Here are two questions you should be able to answer: Where is your website hosted, and how do you access the hosting account? If you don't know, your website and related accounts may be in more danger than you think.
The first few years I was in business, I would build websites for clients, host their site, register their domains, manage their Google AdWords, Analytics, and Webmaster Tools all through MY accounts. It was just part of the service I offered. However, as time went on, I realized that I was actually doing my clients a big dis-service, and by having control of their website and accounts, I was essentially forcing them to rely on me throughout all eternity. Now, from a business perspective, that may sound like a good thing for me, but it goes against my goal of helping small businesses become successful, independent companies. If you want to be able to work with any web designer, marketing company, track website data over time, and protect your website and the data it produces, you MUST set up your own website hosting and online accounts.
Real-life Hosting Hostage Situation
Last year, I started working with a client, "Mr. RD" who had his website hosted with a small web company. While things started out ok, they went downhill quickly. First, the owner of the hosting company did not pay the fees that allowed him to host all his clients websites, and ALL of those sites went down for a while until he paid, including "Mr. RD's" website. Then, the web company stopped making progress on the new website, and wasn't responding to emails or phone calls. So, "Mr. RD" wanted to pull his site away from that company. However, the web company wouldn't give "Mr. RD" access to his website files and wouldn't move it to another company. So, "Mr. RD" had to pay to have a whole new website built. AND, since "Mr. RD" had the web company register several domains on his behalf, he was never able to get access to the domains for his own use because technically, there was no record of him buying them.
Additionally, I have a client who was working with a web designer locally. While they hosted her website files, and were generally helpful when she needed work they could charge for, they didn't host her site in a manner that would give her access to her actual website files because all their websites were under their own account. To give her access to her files would have meant she could get to ALL their other websites. So, if she needed updates to her website, wanted to add email accounts, or needed special security or troubleshooting work done, she was forced to work through them.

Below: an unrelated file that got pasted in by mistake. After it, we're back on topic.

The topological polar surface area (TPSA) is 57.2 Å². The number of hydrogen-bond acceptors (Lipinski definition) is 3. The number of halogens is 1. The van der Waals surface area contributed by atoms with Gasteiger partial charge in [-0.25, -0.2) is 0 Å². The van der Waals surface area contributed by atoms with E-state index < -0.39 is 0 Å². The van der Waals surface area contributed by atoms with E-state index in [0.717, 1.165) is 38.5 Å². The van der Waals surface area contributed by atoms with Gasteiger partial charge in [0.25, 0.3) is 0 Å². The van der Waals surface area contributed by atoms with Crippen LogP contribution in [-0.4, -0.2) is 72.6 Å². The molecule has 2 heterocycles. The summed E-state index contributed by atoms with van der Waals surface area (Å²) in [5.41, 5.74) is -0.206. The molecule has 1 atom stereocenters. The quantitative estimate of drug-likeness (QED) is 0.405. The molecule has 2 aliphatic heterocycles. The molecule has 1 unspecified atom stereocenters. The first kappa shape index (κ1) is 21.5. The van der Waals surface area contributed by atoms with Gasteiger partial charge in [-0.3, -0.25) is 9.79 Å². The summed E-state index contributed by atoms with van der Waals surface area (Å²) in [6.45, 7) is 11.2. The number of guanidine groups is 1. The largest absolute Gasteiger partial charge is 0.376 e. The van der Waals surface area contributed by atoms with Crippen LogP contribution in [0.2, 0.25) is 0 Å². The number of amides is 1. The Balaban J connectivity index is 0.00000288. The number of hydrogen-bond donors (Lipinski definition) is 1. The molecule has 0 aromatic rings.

The Benefits of Hosting Your Own Website
When you have your own hosting account:
Setting up a hosting account is easy, and most website hosts today will move your site for little to no charge. If you have a Wordpress site, and want the easiest maintenance process, I suggest opening a Managed Hosting Account through WPEngine. They run $29/mo. but are worth it for the reduced headaches that are sometimes present with standard website hosting. Wordpress is still my favorite website platform but it requires a lot of on-going updates and maintenance, so Managed Hosting is the way to go. BUT, if you want to take your chances, or if you have access to a good techy person, InMotion has cost-efficient hosting and excellent customer service.
Other Accounts That Should Be In Your Name
Aside from setting up their own hosting, I now encourage my clients to set up a Gmail account that is specifically for their business and web use. This will allow you to associate many helpful accounts related to your website, while giving you full control over access and data. Other accounts I recommend you open for your website and associated online activities include:
In general, if you need something for your website or online presence, set up the account using yourself rather than having your webmaster or marketing agency do it. This will save you a lot of strife should you decide to work with someone else, the company go under, or should something happen to the person managing your account(s) and you don't have the passwords or access you need. You wouldn't give away the keys to your office would you? Don't give away the keys to your website and online presence, either.
Check out this post to learn more about website hosting and what you can/should expect from your hosting service.